5 Sep 2010
The Copenhagen City Court ruled on September 2 that climate activists Natasha Verco, a 32-year-old activist from Australia, and Noah Weiss, a US student, were innocent of the charges against them.
The two climate activists had been charged for organising “illegal activities” during the United Nations climate summit in Copenhagen in December 2009. Verco and Weiss had been accused of planning violence against police, disturbance of public order and vandalism.
The charges could have lead to several years of prison and deportation. But the charges didn’t stand up in court.
The verdict discredits the violent methods adopted by police during the climate summit, when politically active people were denied their democratic right to criticise the climate negotiations.
Verco described the entire process as absurd: “There has been a very clear political purpose behind these court cases .... In the whole case the evidence has been related to fully legal activities, that the police has tried to manipulate in order to make them appear illegal.”
Verco and Weiss said they feel the case should put an end to the police’s undemocratic methods. Weiss said: “I see this as a victory, not only for us, but for legal rights in Denmark.
“And it also means that no longer can the police use manipulation of evidence and lies to repress politically active people.”
About 2000 people were arrested during the climate summit. Many were preventively arrested during the big demonstration for serious action on climate change on December 12. These incidents have been criticised by Amnesty International, among others.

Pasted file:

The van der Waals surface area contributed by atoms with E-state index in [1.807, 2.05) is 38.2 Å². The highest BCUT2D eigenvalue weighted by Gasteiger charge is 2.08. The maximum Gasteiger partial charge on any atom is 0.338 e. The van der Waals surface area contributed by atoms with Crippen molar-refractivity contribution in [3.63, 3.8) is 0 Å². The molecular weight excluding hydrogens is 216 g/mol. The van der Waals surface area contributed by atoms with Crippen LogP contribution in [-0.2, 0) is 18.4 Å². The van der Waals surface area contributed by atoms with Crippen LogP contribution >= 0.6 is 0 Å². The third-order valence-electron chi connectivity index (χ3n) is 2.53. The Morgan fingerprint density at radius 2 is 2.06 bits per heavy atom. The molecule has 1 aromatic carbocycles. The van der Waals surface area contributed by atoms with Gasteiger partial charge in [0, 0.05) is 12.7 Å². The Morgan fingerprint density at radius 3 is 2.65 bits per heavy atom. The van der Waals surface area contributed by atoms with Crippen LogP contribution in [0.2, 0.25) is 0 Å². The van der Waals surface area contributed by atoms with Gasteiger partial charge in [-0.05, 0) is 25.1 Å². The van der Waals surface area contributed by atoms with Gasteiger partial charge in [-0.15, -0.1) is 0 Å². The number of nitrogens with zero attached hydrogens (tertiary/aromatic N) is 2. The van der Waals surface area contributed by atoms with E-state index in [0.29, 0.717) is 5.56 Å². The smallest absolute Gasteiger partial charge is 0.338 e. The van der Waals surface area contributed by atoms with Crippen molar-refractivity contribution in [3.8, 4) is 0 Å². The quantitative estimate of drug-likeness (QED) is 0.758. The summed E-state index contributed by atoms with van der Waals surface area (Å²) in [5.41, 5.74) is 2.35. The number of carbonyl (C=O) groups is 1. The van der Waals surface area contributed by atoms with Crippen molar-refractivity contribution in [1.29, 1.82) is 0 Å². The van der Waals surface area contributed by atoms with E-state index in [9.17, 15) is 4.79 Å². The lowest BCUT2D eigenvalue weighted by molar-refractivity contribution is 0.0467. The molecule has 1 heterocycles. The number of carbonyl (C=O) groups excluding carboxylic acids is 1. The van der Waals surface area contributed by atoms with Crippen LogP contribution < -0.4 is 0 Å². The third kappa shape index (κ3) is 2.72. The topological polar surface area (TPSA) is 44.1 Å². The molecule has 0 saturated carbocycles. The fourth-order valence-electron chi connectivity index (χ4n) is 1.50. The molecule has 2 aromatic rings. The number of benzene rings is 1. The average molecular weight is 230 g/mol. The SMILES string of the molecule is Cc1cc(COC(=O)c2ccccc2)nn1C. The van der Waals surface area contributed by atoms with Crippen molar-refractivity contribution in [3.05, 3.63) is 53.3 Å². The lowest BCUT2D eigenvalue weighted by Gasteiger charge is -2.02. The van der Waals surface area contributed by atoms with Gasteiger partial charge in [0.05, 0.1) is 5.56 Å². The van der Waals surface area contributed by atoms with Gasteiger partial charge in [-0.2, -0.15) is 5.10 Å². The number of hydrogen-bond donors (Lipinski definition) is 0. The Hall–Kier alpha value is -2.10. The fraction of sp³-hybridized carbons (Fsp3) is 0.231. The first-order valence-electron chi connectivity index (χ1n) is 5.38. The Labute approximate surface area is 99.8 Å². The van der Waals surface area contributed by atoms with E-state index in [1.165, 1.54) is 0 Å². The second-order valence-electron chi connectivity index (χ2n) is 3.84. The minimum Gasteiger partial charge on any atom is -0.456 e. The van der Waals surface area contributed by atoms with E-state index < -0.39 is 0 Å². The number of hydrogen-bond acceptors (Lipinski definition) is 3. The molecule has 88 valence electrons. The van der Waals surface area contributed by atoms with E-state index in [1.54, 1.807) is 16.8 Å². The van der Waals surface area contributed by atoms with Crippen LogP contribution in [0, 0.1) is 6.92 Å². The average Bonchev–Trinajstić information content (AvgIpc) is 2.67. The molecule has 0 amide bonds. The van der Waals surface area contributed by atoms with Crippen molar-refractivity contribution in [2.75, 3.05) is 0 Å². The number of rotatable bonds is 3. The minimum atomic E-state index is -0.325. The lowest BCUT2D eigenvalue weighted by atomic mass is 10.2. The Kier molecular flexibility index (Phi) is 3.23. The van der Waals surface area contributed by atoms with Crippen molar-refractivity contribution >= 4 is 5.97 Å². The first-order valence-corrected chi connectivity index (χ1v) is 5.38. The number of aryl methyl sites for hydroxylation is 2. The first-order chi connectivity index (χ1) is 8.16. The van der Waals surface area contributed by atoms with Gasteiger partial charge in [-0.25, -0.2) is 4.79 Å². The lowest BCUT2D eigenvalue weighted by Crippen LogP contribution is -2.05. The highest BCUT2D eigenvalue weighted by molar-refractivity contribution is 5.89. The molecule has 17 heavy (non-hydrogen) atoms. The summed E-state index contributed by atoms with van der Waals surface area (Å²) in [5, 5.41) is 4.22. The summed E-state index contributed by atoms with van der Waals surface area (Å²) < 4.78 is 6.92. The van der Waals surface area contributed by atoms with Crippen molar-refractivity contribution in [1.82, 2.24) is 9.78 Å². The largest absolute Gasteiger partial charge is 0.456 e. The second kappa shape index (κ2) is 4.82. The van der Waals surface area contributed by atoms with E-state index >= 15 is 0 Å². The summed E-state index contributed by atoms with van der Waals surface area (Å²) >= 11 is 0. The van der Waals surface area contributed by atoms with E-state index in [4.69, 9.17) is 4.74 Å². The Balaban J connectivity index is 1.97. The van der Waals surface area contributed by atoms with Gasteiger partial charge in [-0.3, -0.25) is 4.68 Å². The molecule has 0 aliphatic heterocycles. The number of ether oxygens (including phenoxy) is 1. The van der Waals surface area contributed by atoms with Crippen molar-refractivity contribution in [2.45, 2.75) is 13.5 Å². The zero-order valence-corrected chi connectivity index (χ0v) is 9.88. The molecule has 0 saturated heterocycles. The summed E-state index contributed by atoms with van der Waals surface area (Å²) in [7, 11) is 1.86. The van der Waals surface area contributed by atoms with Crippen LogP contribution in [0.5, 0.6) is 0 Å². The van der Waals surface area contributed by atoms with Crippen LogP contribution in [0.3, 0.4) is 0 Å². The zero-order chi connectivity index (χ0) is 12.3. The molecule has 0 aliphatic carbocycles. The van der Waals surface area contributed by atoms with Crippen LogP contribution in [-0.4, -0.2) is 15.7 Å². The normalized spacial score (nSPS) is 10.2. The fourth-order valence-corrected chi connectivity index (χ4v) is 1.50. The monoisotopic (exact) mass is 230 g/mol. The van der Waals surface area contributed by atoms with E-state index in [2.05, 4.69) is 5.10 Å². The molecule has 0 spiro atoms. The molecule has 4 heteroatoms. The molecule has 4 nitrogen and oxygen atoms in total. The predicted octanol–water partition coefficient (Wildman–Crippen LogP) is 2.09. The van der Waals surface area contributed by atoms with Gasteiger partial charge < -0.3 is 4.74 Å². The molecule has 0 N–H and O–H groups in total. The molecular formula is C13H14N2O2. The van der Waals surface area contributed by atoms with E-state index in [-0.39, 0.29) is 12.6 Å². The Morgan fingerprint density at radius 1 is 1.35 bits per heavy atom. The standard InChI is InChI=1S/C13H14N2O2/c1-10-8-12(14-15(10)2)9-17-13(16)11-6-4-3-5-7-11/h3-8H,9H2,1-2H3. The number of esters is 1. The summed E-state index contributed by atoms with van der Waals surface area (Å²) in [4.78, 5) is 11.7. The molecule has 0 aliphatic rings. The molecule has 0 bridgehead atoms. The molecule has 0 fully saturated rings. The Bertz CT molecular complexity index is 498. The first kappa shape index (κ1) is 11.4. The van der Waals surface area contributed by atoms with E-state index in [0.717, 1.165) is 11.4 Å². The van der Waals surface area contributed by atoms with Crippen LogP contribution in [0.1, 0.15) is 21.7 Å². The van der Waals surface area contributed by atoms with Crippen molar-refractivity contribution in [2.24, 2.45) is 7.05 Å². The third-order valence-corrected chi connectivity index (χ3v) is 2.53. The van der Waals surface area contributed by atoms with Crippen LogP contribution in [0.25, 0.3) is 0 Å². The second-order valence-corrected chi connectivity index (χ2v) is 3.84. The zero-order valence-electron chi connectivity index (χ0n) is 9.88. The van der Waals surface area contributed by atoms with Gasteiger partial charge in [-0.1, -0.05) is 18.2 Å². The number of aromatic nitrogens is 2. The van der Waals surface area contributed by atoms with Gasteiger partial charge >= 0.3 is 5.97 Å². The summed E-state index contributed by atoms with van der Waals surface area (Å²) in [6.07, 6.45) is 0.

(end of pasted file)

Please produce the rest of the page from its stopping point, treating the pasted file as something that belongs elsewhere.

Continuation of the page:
In a joint statement read from the steps of the court after the verdict, Verco and Weiss said: “When deciding to demonstrate against the COP15 in December, we both wanted to shed light on the crisis of climate change, and challenge the elite’s assertion that only they could solve the climate crisis.
“We believe that only people acting together, not corporations or governments, can effectively challenge the systems which have brought about the climate crisis, and bring real solutions which will stop the madness ...
“We were met with severe repression ... We have had our phones tapped and our homes raided. we have had our friends intimidated and our every movement watched. We have been arrested, thrown in jail, interrogated, threatened with deportation, and have had to endure the insecurity of trial ...
“However, do not let the threat of repression keep you from organising demonstrations and from taking action when you see injustice in the world ... the truth is that our power is stronger then their fear. Together we can prevail.”
Posted by Derek Wall at 6:02 pm